Return to Berlin

When I moved to Berlin in February it was not my first extended stay in the city. That was back in the summer of 1981. I was nine years old and visiting my father, who at the time was flying shuttles back and forth to Frankfurt for Pan Am. He had an apartment in West Berlin that I remember well, mostly because I spent a lot of time stretched out on the living room floor watching Bjorn Borg play in Wimbledon (and thankfully not because, as my mother recently told me, the previous tenant had committed suicide, which is why my father had gotten such a big apartment so cheap).

Actually, I remember a lot of things really well from that trip. It’s not that it was my first big trip—by then I was a seasoned traveller, with regular trips to California to visit my grandparents and a previous European vacation under my belt. Maybe it was my age or Berlin or the combination of the two, but I think I remember a lot of things from that trip because it was the first time I realized there were a lot of people out there in the world living a life a whole lot different than mine. I learned from the squat down the street that not everyone lived in a suburban subdivision with a name, Whiskey Creek, that was much more interesting sounding than the tract houses in it.  (I also learned what a squat was and that the residents were called punk rockers, at least by my father.) I learned that there were more ice cream flavors than the 31 Baskin Robbins would have you believe, and subsequently ate a kirsch eis every day I was there. And of course I learned about the Wall, developing a mild obsession with the Checkpoint Charlie Museum along the way, and that just behind it there were people willing to risk death for their freedom while I watched Wimbledon and ate cherry ice cream. I’m not sure what good any of that experience did me, but I like to think it made me a more open or tolerant or at least curious person than I otherwise would have been.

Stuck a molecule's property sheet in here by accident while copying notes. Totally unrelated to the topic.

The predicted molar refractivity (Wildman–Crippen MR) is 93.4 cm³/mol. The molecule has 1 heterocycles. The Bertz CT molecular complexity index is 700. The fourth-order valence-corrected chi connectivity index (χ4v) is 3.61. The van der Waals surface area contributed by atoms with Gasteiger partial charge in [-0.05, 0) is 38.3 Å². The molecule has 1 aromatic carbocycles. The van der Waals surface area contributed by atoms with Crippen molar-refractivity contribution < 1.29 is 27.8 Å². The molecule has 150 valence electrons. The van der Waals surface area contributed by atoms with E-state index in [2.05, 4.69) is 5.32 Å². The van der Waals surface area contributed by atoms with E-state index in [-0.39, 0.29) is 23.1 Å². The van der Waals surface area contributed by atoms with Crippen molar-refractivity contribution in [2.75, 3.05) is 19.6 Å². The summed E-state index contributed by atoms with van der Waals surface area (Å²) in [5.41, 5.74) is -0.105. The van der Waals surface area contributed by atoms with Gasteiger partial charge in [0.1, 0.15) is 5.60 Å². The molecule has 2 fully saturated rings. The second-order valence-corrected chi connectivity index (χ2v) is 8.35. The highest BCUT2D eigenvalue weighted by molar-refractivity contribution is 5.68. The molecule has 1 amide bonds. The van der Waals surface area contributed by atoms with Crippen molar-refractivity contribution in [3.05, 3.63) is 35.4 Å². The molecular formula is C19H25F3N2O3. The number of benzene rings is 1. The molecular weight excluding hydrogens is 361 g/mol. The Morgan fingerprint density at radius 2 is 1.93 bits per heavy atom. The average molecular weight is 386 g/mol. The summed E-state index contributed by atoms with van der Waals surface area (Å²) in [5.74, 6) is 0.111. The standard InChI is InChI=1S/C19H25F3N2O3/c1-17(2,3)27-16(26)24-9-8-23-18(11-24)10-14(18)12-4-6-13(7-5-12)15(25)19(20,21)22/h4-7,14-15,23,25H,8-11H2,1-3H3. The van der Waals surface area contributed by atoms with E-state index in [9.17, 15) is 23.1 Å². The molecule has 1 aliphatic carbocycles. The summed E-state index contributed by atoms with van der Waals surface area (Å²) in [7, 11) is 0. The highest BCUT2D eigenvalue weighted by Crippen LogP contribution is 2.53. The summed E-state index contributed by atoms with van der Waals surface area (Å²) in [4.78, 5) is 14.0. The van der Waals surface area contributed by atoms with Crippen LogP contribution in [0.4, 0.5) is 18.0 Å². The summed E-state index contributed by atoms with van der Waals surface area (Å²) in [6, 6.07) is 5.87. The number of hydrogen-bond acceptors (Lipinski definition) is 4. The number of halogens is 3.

Twenty-nine years later I moved back for another stint in Berlin. Husband is still baffled about why I wanted to do it, and I have undoubtedly made our lives an order of magnitude more complex in logistics alone. But I think there are some answers lurking in my very first visit to the city.  Husband has been pushing to move back to California for a few years now, and I promised him I would go quietly if he would give me this, a last hurrah in Europe. Sooner than we know it we will be back in Los Angeles, a lovely, lovely place to live, but one where you might easily forget there are places in the world where the sun doesn’t perpetually shine and the waiters aren’t actors. I guess I figured we needed to stock up on a dose of the-world-is-bigger-than-you-think perspective before we head back, hopefully more open or tolerant or at least curious people than we were when we left.

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